How to Find Out If Your Family Member Was at Camp Lejeune

How to Find Out If Your Loved One Was at Camp Lejeune

Since the presidential signing of the PACT Act in August 2022, tens of thousands of eligible veterans and their families across the country have filed Camp Lejeune water contamination lawsuits.

In cases where the eligible veterans had already passed away, these federal lawsuits were filed on their behalf by their surviving family members and loved ones. The water contamination at Camp Lejeune put thousands more at risk of serious health issues.

Thankfully, these veterans and their loved ones can seek justice — but you only have until August 2024 to take legal action over injuries related to the contaminated water on base.

Whether you are helping a living veteran file a Camp Lejeune lawsuit or searching for information on how to file on their behalf, the first step is to determine your eligibility for compensation.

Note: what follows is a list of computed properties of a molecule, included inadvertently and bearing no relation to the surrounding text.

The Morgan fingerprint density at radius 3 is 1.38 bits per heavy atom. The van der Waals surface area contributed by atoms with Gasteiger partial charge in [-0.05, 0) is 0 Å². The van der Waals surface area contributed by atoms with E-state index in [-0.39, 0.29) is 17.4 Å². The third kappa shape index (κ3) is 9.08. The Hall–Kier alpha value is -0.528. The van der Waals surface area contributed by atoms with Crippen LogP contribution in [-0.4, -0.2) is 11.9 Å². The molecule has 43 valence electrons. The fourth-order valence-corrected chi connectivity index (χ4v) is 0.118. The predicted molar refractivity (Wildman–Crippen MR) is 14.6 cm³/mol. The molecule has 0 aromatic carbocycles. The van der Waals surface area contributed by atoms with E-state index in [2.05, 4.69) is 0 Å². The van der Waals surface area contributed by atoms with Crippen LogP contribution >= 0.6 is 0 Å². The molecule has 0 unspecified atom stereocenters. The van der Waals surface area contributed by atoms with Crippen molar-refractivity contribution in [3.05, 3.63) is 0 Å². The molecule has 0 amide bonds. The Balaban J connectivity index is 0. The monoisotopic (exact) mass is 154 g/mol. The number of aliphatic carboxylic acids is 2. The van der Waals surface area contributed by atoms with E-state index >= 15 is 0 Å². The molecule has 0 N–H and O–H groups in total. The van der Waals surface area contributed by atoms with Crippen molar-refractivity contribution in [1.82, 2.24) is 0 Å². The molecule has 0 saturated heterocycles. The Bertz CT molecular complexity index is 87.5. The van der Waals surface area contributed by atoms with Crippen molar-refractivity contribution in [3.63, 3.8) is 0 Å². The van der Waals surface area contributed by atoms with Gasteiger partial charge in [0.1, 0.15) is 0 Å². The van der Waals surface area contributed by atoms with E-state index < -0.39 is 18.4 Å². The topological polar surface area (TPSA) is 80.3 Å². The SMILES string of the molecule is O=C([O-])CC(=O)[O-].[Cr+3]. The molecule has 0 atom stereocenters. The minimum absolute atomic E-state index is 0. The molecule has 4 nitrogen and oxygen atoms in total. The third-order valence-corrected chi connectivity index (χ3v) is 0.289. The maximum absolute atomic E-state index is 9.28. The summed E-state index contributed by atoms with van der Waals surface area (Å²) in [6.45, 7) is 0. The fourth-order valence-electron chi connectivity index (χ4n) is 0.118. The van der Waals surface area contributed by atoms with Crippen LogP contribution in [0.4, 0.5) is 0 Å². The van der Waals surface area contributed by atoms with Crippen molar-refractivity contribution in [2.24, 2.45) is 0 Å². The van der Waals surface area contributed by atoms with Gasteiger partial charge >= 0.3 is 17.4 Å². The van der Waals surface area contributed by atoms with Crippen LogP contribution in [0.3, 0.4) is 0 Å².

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We've already helped over 30,000 families with their Camp Lejeune claims. Keep in mind that filing a Camp Lejeune lawsuit does not impact existing monthly VA benefits in any way.

Income from the VA will not be reduced or adjusted from filing a lawsuit and securing additional compensation through a Camp Lejeune settlement.

Camp Lejeune Lawsuit Eligibility

Civilian employees, reservists, and veterans who were stationed at U.S. Marine Corps Base Camp Lejeune in North Carolina for a minimum of 30 days between August 1, 1953 and December 31, 1987 may be eligible to file Camp Lejeune lawsuits — thanks to the Camp Lejeune Justice Act.

Family members who lived at Camp Lejeune during this specific time period may also be eligible.

Even if your loved one passed away decades ago, you may now qualify for compensation from a Camp Lejeune wrongful death lawsuit on their behalf.

Being diagnosed with a medical condition related to the military site’s contaminated water is also required.

Camp Lejeune water contamination health issues include:

  • Birth defects
  • Cancer: bladder, breast, esophageal, kidney, liver, lung, pancreatic, prostate, and more